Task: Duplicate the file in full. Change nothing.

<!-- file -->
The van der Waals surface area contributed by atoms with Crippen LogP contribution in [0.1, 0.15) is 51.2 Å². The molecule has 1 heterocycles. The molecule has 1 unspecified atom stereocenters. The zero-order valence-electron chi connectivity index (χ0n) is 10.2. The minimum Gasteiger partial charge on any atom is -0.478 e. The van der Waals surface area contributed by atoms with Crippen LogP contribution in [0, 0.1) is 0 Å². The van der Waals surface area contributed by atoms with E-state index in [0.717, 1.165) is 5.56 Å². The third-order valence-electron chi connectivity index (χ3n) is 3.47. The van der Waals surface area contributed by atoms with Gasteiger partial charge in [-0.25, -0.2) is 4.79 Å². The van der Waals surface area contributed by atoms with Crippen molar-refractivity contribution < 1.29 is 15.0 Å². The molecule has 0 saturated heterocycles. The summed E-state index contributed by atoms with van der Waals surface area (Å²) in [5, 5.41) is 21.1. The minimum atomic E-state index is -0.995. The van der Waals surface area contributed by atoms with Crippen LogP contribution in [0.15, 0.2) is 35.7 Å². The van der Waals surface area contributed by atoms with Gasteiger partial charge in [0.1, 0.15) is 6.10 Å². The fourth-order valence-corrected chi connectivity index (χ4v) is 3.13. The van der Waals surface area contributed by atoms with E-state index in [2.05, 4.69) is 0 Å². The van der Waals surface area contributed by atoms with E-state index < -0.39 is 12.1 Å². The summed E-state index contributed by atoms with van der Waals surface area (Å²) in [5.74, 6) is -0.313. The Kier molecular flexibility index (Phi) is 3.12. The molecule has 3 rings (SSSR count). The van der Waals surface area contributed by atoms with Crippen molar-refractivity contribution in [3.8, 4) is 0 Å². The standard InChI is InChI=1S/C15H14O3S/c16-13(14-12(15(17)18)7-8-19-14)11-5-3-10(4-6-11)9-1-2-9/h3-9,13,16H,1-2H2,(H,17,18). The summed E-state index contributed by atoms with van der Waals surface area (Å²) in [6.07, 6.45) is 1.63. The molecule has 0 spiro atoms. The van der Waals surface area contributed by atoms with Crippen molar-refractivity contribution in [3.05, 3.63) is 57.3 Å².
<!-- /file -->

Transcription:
The van der Waals surface area contributed by atoms with Crippen LogP contribution in [0.1, 0.15) is 51.2 Å². The molecule has 1 heterocycles. The molecule has 1 unspecified atom stereocenters. The zero-order valence-electron chi connectivity index (χ0n) is 10.2. The minimum Gasteiger partial charge on any atom is -0.478 e. The van der Waals surface area contributed by atoms with Crippen LogP contribution in [0, 0.1) is 0 Å². The van der Waals surface area contributed by atoms with E-state index in [0.717, 1.165) is 5.56 Å². The third-order valence-electron chi connectivity index (χ3n) is 3.47. The van der Waals surface area contributed by atoms with Gasteiger partial charge in [-0.25, -0.2) is 4.79 Å². The van der Waals surface area contributed by atoms with Crippen molar-refractivity contribution < 1.29 is 15.0 Å². The molecule has 0 saturated heterocycles. The summed E-state index contributed by atoms with van der Waals surface area (Å²) in [5, 5.41) is 21.1. The minimum atomic E-state index is -0.995. The van der Waals surface area contributed by atoms with Crippen LogP contribution in [0.15, 0.2) is 35.7 Å². The van der Waals surface area contributed by atoms with Gasteiger partial charge in [0.1, 0.15) is 6.10 Å². The fourth-order valence-corrected chi connectivity index (χ4v) is 3.13. The van der Waals surface area contributed by atoms with E-state index in [2.05, 4.69) is 0 Å². The van der Waals surface area contributed by atoms with E-state index < -0.39 is 12.1 Å². The summed E-state index contributed by atoms with van der Waals surface area (Å²) in [5.74, 6) is -0.313. The Kier molecular flexibility index (Phi) is 3.12. The molecule has 3 rings (SSSR count). The van der Waals surface area contributed by atoms with Crippen molar-refractivity contribution in [3.8, 4) is 0 Å². The standard InChI is InChI=1S/C15H14O3S/c16-13(14-12(15(17)18)7-8-19-14)11-5-3-10(4-6-11)9-1-2-9/h3-9,13,16H,1-2H2,(H,17,18). The summed E-state index contributed by atoms with van der Waals surface area (Å²) in [6.07, 6.45) is 1.63. The molecule has 0 spiro atoms. The van der Waals surface area contributed by atoms with Crippen molar-refractivity contribution in [3.05, 3.63) is 57.3 Å².